Definition of backlash in English:

backlash

noun

  • 1[in singular] A strong negative reaction by a large number of people, especially to a social or political development.

    ‘a public backlash against racism’
    • ‘They can hardly be surprised when their own behavior provokes a backlash.’
    • ‘In Melbourne there is a backlash against these types of guys, because they often have nothing intelligent to say.’
    • ‘Food producers and distributors expect a massive consumer backlash to labeled GM foods.’
    • ‘He argues a backlash against ‘multiculturalism’ has begun.’
    • ‘Women have seen this development as a backlash against equality and democracy.’
    • ‘Pilot schemes have shown this could work - but a backlash against modernity would drain the political will to achieve this.’
    • ‘He's concerned about creating a backlash against the military.’
    • ‘It led to a backlash against France and French visitors.’
    • ‘The reaction on the doorstep has been very positive and the Green Party is hopeful it will pick up on what it says is a backlash against the Government parties.’
    • ‘The other Asian power, India, is - like Europe - facing a political backlash against economic globalisation.’
    • ‘Scripts submitted this year indicate that there is a backlash against the social realism which has dominated Scottish cinema.’
    • ‘Politicians will face a severe public backlash if power shortages occur.’
    • ‘Today rogue animosity fuels a backlash against the development of the global economy and the spread of democracy.’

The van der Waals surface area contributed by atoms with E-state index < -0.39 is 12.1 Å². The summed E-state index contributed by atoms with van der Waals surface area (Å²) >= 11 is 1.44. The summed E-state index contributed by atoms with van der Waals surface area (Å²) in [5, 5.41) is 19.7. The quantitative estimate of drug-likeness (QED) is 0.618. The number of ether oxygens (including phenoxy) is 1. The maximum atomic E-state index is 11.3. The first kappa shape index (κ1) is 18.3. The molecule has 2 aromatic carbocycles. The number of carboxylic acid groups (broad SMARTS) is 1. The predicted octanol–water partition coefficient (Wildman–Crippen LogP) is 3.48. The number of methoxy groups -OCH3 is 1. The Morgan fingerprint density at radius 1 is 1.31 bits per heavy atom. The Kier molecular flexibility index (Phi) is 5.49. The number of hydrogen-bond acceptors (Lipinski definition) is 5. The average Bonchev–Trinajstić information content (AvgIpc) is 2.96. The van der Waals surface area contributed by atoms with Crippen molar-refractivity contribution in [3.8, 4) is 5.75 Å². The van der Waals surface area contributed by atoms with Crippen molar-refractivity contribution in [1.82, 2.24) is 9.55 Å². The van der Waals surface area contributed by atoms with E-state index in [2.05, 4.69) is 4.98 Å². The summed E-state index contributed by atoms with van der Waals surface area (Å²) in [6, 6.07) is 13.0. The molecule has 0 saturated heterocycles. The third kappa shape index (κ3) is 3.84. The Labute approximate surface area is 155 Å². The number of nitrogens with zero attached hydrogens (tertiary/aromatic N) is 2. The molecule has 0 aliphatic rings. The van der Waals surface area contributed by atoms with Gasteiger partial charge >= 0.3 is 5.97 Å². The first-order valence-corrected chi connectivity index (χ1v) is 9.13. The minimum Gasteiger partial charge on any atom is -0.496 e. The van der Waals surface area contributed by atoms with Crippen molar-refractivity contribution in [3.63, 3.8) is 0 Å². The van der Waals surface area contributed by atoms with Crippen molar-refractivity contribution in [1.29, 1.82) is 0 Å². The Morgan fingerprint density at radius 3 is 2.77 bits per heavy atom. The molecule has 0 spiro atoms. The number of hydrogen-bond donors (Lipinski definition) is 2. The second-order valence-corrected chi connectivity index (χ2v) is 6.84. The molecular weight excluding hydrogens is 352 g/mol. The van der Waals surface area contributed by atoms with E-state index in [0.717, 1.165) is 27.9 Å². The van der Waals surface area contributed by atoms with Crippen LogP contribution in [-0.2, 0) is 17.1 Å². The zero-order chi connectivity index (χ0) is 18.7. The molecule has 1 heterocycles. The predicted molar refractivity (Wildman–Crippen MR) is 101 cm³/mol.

• ‘We've been told that Republican Party polling has showed huge support for Republicans and a backlash against the Democrats.’
    • ‘Her family, who made a nice living running a business, feared anti-Semitic backlash.’
    • ‘That's leading to a big consumer backlash and that definitely has to stop.’
    • ‘A strong backlash among patients developed while the bill was being considered in the legislature.’
    • ‘Trust in the Prime Minister has collapsed, and that is prompting a backlash against all mainstream politicians.’
    • ‘The anti-immigrant backlash of the last decade also has deep roots in the crisis of the post-war social contract.’
    • ‘They both maintained there would not be a political backlash against Labour in the next General Election.’
    adverse reaction, adverse response, counteraction, counterblast, comeback, recoil
    retaliation, reprisal
    repercussions, reverberations, fallout, backwash
    View synonyms
  • 2[mass noun] Recoil arising between parts of a mechanism.

    • ‘The trigger pull is adjustable for distance as well as for pull weight and backlash.’
    1. 2.1Degree of play between parts of a mechanism.
      ‘typical gearbox backlash in these systems is 2°’

Pronunciation:

backlash

/ˈbaklaʃ/